To me, HUTC is a valuable ally. Yes, they focus on alternative sports, but it’s not to belittle them; it’s to strengthen them, to show them at their best. With their connections directly to sports media, their advice and support is necessary.
Beyond that however, BQC and Development Cup also showed the influx of new teams we had this year. Mel Piper, President of QuidditchUK, comments on the development of the sport:
Quidditch has taken great leaps this year within the UK. The 16/17 season saw the first time teams had to qualify for the national tournament, and also saw the creation of our second tier tournament, focusing much more on developing the lower tier and new teams in the sport. On an elite competition level, TeamUK won the European Games and created the first research and development department for our international team. In summary, reaching over 50 teams and over 900 players is an incredible achievement and I can’t wait to see what the next twelve months bring
Overall, all good for BQC.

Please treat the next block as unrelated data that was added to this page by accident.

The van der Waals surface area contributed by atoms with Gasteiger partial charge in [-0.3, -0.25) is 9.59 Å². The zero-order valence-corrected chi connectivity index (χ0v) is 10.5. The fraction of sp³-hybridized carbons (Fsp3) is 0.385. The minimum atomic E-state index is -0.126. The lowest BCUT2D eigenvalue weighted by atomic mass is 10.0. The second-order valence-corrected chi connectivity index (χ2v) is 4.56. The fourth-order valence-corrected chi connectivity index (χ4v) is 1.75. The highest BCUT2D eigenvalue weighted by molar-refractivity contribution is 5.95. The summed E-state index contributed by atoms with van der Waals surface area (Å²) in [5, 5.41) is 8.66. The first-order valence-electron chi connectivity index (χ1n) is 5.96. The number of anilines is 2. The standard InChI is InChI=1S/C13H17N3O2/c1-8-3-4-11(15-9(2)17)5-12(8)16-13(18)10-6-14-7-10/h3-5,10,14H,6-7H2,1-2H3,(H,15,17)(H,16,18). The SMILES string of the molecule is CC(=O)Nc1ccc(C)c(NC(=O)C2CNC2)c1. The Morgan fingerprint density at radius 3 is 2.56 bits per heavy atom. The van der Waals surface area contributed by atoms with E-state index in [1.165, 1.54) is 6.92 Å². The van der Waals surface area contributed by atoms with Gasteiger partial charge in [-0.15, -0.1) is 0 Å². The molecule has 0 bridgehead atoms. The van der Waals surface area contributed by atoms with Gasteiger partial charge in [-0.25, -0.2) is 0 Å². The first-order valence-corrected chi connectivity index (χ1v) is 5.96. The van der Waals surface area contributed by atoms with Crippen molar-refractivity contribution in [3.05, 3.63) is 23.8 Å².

Quidditch Premier League Preparations and Fixtures
The QPL explosively began in 2016. The tricky part was to make sure everyone maintained their interest and gather support.
Photo credit: Howard Orridge
I will say this right now – the QPL is full of the most passionate, dedicated, and talented people I’ve had the pleasure to work with in my time at quidditch. Lizzie Walton for design and professionalism; the support of Ali Flanagan and Laura Jamieson on PR activities; Betsy for administrating the events; Ashara for compiling statistics; Mubariz for sorting logistics; Kieran Bishton for driving everywhere in the goddamn country; and of course Jack for working until the knuckles bled. My role was to tell everyone how wonderful they all are, and it was a pleasure to do so.
As a side note also, going to the first QPL fixture in London, and seeing it start to come together after months of preparations, is the runner up to my fondest quidditch memory of 2017.
As expected, local media enjoyed the local fixtures, and we had the most success when we let people know about the fixture a week before the event. What was disappointing to see what the lack of onlookers coming to watch – the more public the park, the more people who casually watched. Bringing people to watch quidditch was one of the biggest barriers of this year, and one which has taken a season of games to work out. As far as I can see, Facebook advertising and posting on Facebook groups works well, and also posting on the local events pages of the city’s pages. If I had limitless time and resources, I would have all the above, alongside posters and the like in community halls. Either way, it needs some dedication and experimentation going into 2018.